Bits & Bytes

The Bountiful Souk of Arabia

Photo courtesy of Ehsan Khakbaz

By Jamilah Samian


Photo courtesy of Ehsan Khakbaz

[This article was written and published when the author was living in Muscat, Oman with her family.]

Men clad in white, flowing dishdashas sit on long benches or squat on the paved sidewalk, seemingly oblivious to passers-by. They bask in the mild breeze, which wafts down the long, sweeping Mutrah corniche. The setting sun glimmers on the horizon, sending rays of light in magenta, orange and turquoise that reflect over undulating, soft ripples which caress the shallow sands.

Several metres beyond the gentle waves stands an imposing concrete gateway bereft of ostentation. There is little to suggest the architectural treasures that lie ahead. Yet, one step aside is sufficient to tell that this is no ordinary shopping bazaar.

Welcome to the Mutrah souk, a traditional Omani market and reputedly one of the best of its kind in Arabia.

It is Mutrah’s main alley that has earned the souk its fame. Simple geometric patterns in bright hues of red, yellow, blue and black weave their way overhead, forming a canopy which exudes an aura of majestic grandeur upon the mundane pursuits below. Ornately carved lights hang delicately from the ceiling. Surely, this is the most exquisite feature of the souk.

The sweet aroma of frankincense welcomes every newcomer into the souk. Here, as in other parts of Oman, business gains greater momentum as dusk starts to fall. Soaring summer temperatures, coupled with high humidity, discourage locals and foreigners from roaming beyond the comforts of their abode during the daytime. It is simply cooler to shop at night.

The atmosphere resounds with light-hearted banter. An air of warm dignity abounds as each trader endeavours to coax customers into their shop. Further down the alley, a solitary lady shrouded in black sits patiently, peddling her wares of perfumes and traditional concoctions. She is a picture of cool composure, pitting her entrepreneurial skills against the more established outlets. Nearby, an energetic youth performs the onerous task of pulling a sturdy cart, skilfully dodging oncoming traffic.

The Mutrah souk, which nestles about three kilometres northwest of Muscat, offers an amazing array of goods, both modern and antique. This, arguably, is the most awesome feature of the establishment. Household wares stand for the picking; personal items are ready to adorn you from head to foot. Kettles from by-gone decades parade next to modern ones.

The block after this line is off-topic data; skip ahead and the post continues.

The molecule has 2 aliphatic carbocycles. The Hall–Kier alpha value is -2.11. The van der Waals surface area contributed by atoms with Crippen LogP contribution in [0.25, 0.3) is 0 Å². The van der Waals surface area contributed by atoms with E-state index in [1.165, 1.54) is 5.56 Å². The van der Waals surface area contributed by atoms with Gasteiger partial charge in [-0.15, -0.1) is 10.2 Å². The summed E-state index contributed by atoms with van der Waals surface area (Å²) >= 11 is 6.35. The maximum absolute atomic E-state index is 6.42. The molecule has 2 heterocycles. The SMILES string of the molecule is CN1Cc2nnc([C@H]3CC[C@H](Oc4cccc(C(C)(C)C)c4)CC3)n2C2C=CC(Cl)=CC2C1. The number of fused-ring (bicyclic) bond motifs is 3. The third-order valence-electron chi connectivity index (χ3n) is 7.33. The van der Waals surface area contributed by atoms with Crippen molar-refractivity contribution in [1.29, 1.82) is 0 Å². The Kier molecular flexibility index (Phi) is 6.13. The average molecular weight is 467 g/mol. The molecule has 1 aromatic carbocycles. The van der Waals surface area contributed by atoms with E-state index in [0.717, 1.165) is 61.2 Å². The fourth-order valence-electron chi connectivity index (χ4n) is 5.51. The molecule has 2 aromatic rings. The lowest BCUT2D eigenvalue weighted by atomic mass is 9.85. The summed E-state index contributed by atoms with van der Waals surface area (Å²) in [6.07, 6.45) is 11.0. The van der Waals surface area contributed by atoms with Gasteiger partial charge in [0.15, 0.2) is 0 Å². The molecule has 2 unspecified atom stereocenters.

A few of the outlets also offer an excellent choice of Omani silverware that includes a wide range of personal jewellery. Some of these dangle on the walls along with the famed Khanjar (a curved dagger), framed to perfection. Polished brass gleams proudly amongst ornately carved regalia. Vintage wooden chests, mellowed to an alluring deep brown shade, beckon antique enthusiasts.

Many of the traders are Indians, which reflects the close Indo-Omani relationship in this region. Most of them are fluent in English and Arabic, while some are even conversant in Swahili, a widely spoken African tongue.

A labyrinth of narrow alleys fork from the souk’s main passage. The shops in these alleys are smaller, but some of their offerings are fascinating. There are freshly ground spices with aromas to invigorate and tempt the palate of any would-be cook who happens by. Further on, some huge cauldrons – gigantic pots and pans that could hold a feast for thousands! Parts of the passages of the older sections are not paved but are extremely well-trodden and surprisingly clean. There is no telltale sign of the recent fire that partly razed the souk.

Down the main alley, an air-conditioned coffee-shop offers some respite against the humid evening heat, whipping up freshly-squeezed, thirst-quenching fruit juices along with the ever popular shawarma, the local version of the fast-food burger. Those with a craving for sugar will find a treat in helwa, a traditional finger-licking sweet for Eid and other celebrations.

Despite the abundance of modern shopping complexes in Muscat, there has yet to be an establishment that challenges the special charm of the Mutrah souk. Is it simply the availability of a wide range of merchandise at reasonable prices that keeps the old and young flocking back to its premises, or the richness of the ambience that draws you to explore its every shop and alleyway?

Whatever the reason, the Mutrah souk has successfully sailed into the current millenium as a proud beacon ofOman’s fine heritage.

Published in Special Feature, Destinations (Shell global family magazine) 2001

About Jamilah Samian

Jamilah has written 457 articles.

Jamilah Samian is an author and speaker.

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